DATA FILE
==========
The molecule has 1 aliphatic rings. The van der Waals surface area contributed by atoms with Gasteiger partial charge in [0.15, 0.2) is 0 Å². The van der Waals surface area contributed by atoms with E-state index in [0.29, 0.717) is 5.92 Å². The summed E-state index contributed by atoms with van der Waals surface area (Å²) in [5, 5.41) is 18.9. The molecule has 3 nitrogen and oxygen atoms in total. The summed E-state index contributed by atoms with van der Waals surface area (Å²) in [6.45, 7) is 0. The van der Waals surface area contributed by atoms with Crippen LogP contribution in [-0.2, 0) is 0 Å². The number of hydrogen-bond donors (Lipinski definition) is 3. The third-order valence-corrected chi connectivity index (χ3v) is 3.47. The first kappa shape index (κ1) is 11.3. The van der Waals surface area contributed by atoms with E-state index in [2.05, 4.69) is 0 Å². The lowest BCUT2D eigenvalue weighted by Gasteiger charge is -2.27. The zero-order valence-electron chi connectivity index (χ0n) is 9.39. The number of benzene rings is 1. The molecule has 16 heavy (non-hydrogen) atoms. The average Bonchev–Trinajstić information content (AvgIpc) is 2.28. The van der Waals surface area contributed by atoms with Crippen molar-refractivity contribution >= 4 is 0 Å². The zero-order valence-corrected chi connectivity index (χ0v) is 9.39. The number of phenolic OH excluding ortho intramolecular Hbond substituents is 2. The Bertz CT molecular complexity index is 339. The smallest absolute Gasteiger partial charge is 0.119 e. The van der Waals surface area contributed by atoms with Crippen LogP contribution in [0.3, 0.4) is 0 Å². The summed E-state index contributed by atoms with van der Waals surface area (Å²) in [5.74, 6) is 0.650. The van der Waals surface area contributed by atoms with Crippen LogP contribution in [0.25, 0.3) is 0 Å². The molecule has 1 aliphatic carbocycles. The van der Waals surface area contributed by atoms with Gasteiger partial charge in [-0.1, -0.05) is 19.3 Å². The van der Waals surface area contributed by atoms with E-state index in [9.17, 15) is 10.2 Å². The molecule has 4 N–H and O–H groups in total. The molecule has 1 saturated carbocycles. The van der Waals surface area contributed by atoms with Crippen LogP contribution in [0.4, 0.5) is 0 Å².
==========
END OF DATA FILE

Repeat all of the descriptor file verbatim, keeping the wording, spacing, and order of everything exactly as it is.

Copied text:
The molecule has 1 aliphatic rings. The van der Waals surface area contributed by atoms with Gasteiger partial charge in [0.15, 0.2) is 0 Å². The van der Waals surface area contributed by atoms with E-state index in [0.29, 0.717) is 5.92 Å². The summed E-state index contributed by atoms with van der Waals surface area (Å²) in [5, 5.41) is 18.9. The molecule has 3 nitrogen and oxygen atoms in total. The summed E-state index contributed by atoms with van der Waals surface area (Å²) in [6.45, 7) is 0. The van der Waals surface area contributed by atoms with Crippen LogP contribution in [-0.2, 0) is 0 Å². The number of hydrogen-bond donors (Lipinski definition) is 3. The third-order valence-corrected chi connectivity index (χ3v) is 3.47. The first kappa shape index (κ1) is 11.3. The van der Waals surface area contributed by atoms with E-state index in [2.05, 4.69) is 0 Å². The lowest BCUT2D eigenvalue weighted by Gasteiger charge is -2.27. The zero-order valence-electron chi connectivity index (χ0n) is 9.39. The number of benzene rings is 1. The molecule has 16 heavy (non-hydrogen) atoms. The average Bonchev–Trinajstić information content (AvgIpc) is 2.28. The van der Waals surface area contributed by atoms with Crippen molar-refractivity contribution >= 4 is 0 Å². The zero-order valence-corrected chi connectivity index (χ0v) is 9.39. The number of phenolic OH excluding ortho intramolecular Hbond substituents is 2. The Bertz CT molecular complexity index is 339. The smallest absolute Gasteiger partial charge is 0.119 e. The van der Waals surface area contributed by atoms with Crippen LogP contribution in [0.3, 0.4) is 0 Å². The summed E-state index contributed by atoms with van der Waals surface area (Å²) in [5.74, 6) is 0.650. The van der Waals surface area contributed by atoms with Crippen LogP contribution in [0.25, 0.3) is 0 Å². The molecule has 1 aliphatic carbocycles. The van der Waals surface area contributed by atoms with Gasteiger partial charge in [-0.1, -0.05) is 19.3 Å². The van der Waals surface area contributed by atoms with E-state index in [9.17, 15) is 10.2 Å². The molecule has 4 N–H and O–H groups in total. The molecule has 1 saturated carbocycles. The van der Waals surface area contributed by atoms with Crippen LogP contribution in [0.4, 0.5) is 0 Å².